Also located on Montjuïc is the Fundació Joan Miró (10am-7pm, €8), which houses a lovely collection of paintings, drawings and tapestries by this Catalan master known for his use of primary colours and organic shapes. The kids will enjoy the Poble Espanyol (hours vary, €8.50 for adults, €5.50 for children), which reconstructs Spanish architecture from various regions, while sports lovers should head to the other side of Montjuïc where they’ll find Barcelona’s impressive Olympic Park, site of the 1992 Games.
But let’s be honest, the reason most tourists flock to Barcelona is to pay homage to the city’s best-known resident, the legendary architect Antoni Gaudí. His most remarkable project, La Sagrada Família (April to September, 9am-8pm), is still a work in progress. Despite construction having started in 1882, the church won’t be completed until 2026 – understandable considering it is set to have 18 towers – 12 for the apostles, four for the evangelists, one for Mary and one for Jesus. Entrance is €11, with an additional €2.50 to ascend the tower (beware the queues!) – culture isn’t always cheap, after all.
Ten minutes walk from La Sagrada Família along Carrer de Provença will see you reach Gaudí’s last secular building, the Casa Milà (9am-6.30pm, €8) or La Pedrera. Designed for a wealthy businessman, it is a curvy limestone house with an array of chimneys that have been decorated in various fragments of marble, glass bottles and tiles.
A visit inside is a spectacular treat as is another Gaudí architectural delight, the fantastical Casa Batlló (9am-8pm, €16.50) on Passeig de Gràcia, a short walk south. Inside is a world of radical make-believe that few cannot marvel at. Reserve a ticket in advance to avoid a long wait.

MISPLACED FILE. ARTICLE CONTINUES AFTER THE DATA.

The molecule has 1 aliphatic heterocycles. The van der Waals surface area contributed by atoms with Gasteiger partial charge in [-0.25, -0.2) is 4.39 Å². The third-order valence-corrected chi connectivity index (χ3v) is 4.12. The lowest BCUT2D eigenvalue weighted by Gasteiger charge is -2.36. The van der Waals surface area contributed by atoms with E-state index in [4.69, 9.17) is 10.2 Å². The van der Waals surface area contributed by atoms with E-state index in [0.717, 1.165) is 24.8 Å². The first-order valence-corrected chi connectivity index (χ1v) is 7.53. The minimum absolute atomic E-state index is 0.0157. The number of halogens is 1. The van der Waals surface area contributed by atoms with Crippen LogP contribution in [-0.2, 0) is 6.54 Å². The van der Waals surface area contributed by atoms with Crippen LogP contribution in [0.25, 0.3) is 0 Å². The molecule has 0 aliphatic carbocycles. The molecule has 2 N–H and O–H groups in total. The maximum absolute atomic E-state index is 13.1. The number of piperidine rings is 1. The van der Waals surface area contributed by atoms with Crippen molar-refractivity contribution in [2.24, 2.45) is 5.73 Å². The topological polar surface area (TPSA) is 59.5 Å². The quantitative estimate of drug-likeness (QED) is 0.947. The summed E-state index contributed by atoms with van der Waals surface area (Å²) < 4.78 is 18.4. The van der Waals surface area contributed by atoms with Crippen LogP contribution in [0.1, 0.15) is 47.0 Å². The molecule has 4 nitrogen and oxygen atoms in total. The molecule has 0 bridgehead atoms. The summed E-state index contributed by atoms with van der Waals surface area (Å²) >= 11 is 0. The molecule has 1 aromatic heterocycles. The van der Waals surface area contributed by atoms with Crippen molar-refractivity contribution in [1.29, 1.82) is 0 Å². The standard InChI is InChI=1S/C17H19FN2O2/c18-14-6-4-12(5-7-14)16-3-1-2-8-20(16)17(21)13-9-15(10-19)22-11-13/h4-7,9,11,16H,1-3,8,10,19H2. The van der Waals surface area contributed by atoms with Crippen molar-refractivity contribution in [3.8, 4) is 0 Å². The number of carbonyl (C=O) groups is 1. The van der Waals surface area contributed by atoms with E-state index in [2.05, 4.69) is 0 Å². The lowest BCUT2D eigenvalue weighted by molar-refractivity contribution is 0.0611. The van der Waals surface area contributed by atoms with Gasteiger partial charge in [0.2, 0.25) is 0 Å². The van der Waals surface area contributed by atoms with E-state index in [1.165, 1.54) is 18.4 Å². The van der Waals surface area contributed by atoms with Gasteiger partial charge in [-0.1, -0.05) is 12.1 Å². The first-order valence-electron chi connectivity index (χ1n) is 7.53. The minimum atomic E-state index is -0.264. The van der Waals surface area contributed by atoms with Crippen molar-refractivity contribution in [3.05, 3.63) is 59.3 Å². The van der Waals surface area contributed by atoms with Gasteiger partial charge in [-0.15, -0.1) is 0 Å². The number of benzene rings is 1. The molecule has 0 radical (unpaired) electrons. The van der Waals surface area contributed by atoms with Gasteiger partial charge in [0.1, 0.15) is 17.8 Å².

Slightly off the beaten track, but certainly not to be missed for fans of Gaudí’s monumental efforts, is Park Güell. Situated on a hill overlooking Barcelona, this unique park was originally intended to be an elaborate garden city combining housing and urban green spaces. With viaducts, containment walls and serpentine columns – all covered in elaborate mosaics and ceramic – it is as Gaudí as it gets.
But with the park located on the outskirts of Barcelona and inspiring little interest, the project was cast aside, leading the designer himself to purchase one of the two houses that were built. Such difficulties are now long forgotten, as tourists (and the ever-charming hawkers) swarm the sculpted hills to enjoy a panoramic view of the city – not to mention the bizarre sensation of having stepped into a Dr Seuss book. Be sure to stop by the old superintendent’s house for a vivid retelling of the park’s colourful – in more ways than one – history.
With all of Barcelona’s cultural offerings, visitors are certain to work up an appetite. Many food connoisseurs claim Barcelona now trumps Paris in the culinary stakes, and regardless of whether you agree or not, you’re sure to find some incredible gastronomic offerings. Restaurants heat up at around 10pm (the Spanish like to eat late!), so forget about any early-bird specials. Catalan food is typically Mediterranean, and in addition to the staple paella and tapas, the adventurous will be wowed by local dishes such as sarsuela (a seafood medley combined in a casserole with olive oil, tomato, lemon and white wine), fricandó (fillets of veal cooked with plums, tomatoes, onions and mushroom) and the devilish crema catalana (like crème brûlée with a Catalan twist). For those who can manage to move after feasting, Barcelona is known for its wild nightlife, with no shortage of clubs and bars pumping any time of the week.
Barcelona’s unique charm and cultural offerings ensure a vibrant destination for any traveller to the continent. With the added bonus of beaches, this seductress is sure to capture the hearts of sunseekers, culture vultures and even hard-to-please foodies.